Im­per­ti­nent self-pub­li­cist?:

Country Life Every Week - - In The Garden -

In our last gar­den, we tack­led the prob­lem of yel­low full-on

Philadel­phus coro­nar­ius Au­reus. The leaves scorch in a sunny po­si­tion

cul­ti­vars of privet and box, which we reg­u­larly clipped into spheres so that new yel­low leaves kept com­ing through and sup­ple­mented them with fur­ther yel­low­ish good­ies. Euphor­bia mel­lif­era, usu­ally so ten­der, was a great suc­cess, as was Euphor­bia Lam­brook Gold, along­side epimedi­ums, tulips and daf­fodils in spring.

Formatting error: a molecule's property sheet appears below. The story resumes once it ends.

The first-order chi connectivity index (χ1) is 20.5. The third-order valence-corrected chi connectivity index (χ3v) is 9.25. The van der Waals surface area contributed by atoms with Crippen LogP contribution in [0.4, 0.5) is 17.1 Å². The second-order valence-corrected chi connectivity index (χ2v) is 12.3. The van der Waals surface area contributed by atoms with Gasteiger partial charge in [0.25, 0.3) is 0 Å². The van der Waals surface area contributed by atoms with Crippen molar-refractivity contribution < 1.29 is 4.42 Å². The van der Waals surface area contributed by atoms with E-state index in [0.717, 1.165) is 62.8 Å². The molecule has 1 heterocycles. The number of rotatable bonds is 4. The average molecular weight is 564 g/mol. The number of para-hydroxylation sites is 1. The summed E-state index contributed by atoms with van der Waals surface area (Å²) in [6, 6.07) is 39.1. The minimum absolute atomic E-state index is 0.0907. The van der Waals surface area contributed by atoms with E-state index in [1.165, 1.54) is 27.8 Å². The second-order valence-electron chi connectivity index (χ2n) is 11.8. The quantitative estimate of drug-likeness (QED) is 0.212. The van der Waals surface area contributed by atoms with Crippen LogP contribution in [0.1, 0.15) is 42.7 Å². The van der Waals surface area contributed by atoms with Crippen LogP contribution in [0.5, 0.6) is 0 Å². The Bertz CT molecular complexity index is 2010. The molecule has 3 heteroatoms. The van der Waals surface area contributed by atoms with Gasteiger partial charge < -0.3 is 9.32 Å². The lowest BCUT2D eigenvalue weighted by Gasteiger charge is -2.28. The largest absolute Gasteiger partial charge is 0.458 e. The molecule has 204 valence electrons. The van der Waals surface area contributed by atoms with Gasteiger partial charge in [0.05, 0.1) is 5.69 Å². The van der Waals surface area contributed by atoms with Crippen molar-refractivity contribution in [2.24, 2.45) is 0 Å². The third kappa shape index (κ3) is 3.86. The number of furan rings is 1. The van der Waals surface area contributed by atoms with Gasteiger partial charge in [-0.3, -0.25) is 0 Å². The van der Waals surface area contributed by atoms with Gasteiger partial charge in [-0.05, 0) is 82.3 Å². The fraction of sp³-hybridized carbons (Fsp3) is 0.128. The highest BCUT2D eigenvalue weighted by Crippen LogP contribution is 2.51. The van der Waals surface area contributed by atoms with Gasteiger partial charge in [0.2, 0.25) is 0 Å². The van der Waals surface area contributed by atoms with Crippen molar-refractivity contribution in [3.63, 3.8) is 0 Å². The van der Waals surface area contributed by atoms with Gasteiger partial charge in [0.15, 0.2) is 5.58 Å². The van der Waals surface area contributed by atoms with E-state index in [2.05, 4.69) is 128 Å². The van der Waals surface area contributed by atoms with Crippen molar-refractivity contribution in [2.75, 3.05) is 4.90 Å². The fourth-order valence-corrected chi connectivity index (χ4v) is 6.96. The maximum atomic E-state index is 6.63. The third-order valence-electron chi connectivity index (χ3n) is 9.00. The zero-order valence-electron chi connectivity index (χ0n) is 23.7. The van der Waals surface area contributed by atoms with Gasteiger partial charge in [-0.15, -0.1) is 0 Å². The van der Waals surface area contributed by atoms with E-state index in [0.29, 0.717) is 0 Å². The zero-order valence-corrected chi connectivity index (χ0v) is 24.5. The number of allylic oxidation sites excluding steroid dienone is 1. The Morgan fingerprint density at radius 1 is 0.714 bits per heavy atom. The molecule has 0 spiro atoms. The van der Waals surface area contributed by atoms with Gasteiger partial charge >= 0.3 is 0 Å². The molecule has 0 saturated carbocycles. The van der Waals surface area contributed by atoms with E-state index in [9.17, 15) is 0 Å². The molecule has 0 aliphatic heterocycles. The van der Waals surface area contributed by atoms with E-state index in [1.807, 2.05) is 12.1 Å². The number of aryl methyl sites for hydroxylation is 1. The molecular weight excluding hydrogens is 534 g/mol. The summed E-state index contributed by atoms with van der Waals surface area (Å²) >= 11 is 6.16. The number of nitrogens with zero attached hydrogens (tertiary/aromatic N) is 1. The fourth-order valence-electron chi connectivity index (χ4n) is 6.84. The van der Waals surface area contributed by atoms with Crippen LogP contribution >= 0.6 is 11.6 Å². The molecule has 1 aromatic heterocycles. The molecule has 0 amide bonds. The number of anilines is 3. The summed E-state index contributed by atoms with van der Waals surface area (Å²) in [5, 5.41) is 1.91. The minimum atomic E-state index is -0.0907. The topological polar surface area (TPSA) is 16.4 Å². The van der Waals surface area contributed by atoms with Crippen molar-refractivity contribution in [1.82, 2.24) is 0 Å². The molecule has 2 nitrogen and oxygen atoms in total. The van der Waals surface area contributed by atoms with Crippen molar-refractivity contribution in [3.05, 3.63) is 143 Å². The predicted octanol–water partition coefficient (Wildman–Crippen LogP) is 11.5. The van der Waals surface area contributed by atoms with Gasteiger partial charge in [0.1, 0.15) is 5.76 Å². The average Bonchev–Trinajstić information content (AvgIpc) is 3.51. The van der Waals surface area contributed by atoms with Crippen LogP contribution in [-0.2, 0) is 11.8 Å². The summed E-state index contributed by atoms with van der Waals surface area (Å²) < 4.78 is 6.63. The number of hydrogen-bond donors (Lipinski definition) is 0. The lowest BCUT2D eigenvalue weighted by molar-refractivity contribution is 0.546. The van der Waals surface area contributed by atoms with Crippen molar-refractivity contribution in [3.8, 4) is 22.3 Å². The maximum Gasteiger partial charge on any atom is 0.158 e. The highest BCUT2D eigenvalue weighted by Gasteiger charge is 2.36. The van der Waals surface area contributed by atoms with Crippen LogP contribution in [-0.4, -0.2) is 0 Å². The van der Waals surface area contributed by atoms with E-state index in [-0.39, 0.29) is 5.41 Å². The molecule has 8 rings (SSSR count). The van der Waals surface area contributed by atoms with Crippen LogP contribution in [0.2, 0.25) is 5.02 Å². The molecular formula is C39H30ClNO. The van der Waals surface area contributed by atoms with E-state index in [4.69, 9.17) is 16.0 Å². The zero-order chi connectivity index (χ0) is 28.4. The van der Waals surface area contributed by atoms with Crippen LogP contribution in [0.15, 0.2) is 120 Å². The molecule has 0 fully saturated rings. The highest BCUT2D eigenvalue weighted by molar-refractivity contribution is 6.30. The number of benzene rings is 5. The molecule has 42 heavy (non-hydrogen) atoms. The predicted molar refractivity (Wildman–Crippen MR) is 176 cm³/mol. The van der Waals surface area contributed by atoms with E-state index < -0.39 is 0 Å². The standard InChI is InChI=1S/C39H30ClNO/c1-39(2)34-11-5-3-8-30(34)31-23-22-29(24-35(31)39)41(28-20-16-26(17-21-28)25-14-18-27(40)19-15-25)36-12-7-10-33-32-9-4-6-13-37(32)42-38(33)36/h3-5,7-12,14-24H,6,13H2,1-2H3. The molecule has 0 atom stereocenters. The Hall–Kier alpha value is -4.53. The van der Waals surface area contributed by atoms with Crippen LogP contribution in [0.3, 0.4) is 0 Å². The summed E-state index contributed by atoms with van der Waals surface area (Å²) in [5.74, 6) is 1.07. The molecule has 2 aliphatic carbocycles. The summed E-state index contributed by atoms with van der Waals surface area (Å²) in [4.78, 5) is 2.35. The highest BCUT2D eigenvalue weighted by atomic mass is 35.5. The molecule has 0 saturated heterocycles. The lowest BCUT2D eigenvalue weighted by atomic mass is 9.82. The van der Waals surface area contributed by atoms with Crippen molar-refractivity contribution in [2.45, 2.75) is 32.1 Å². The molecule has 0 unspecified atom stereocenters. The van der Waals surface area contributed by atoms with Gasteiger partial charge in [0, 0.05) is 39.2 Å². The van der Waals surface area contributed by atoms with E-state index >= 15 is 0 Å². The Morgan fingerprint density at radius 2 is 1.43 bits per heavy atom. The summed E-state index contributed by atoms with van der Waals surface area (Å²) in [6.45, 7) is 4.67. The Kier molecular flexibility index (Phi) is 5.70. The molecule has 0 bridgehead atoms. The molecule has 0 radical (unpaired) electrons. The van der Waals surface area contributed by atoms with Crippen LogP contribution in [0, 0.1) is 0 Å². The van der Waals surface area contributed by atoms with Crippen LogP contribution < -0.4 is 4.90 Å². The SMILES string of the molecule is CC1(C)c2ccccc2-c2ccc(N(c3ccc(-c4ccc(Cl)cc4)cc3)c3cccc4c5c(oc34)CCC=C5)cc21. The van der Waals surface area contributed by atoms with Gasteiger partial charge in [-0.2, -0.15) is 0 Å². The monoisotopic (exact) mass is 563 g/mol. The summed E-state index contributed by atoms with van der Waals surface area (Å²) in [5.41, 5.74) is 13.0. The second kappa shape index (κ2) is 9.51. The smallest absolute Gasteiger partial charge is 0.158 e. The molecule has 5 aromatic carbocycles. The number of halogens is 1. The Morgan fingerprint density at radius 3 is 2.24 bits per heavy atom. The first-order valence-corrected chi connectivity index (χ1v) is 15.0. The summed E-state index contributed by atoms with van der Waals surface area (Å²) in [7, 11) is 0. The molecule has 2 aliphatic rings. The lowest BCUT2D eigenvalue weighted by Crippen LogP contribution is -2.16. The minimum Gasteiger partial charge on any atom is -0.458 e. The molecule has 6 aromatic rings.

That was my so­lu­tion to yel­low leaves and yel­low flow­ers—kraal the plants to­gether in a state of hor­ti­cul­tural apartheid and pre­tend that the world out­side did not ex­ist. I won’t re­peat the ex­per­i­ment in our new gar­den—it’s time to try some­thing dif­fer­ent. And I think I’ve found the an­swer. Have you no­ticed how many in­te­rior de­sign­ers now com­bine yel­low with pink in their fab­rics, pa­pers and other dec­o­ra­tive schemes? I’m al­ways amazed that such cre­ations are loudly ap­plauded by artis­tic trendies.

It’s time to over­rule my sen­si­bil­i­ties and mix my gar­den yel­lows up with my pinks as promis­cu­ously as the plant world per­mits. Then I shall in­voke the mem­ory of Alice de Roth­schild, tell our vis­i­tors how colour-cre­ative I am and await their ac­qui­es­cence. How­ever, in­wardly, I shall con­tinue to squirm.

Charles Quest-rit­son wrote the RHS En­cy­clo­pe­dia of Roses

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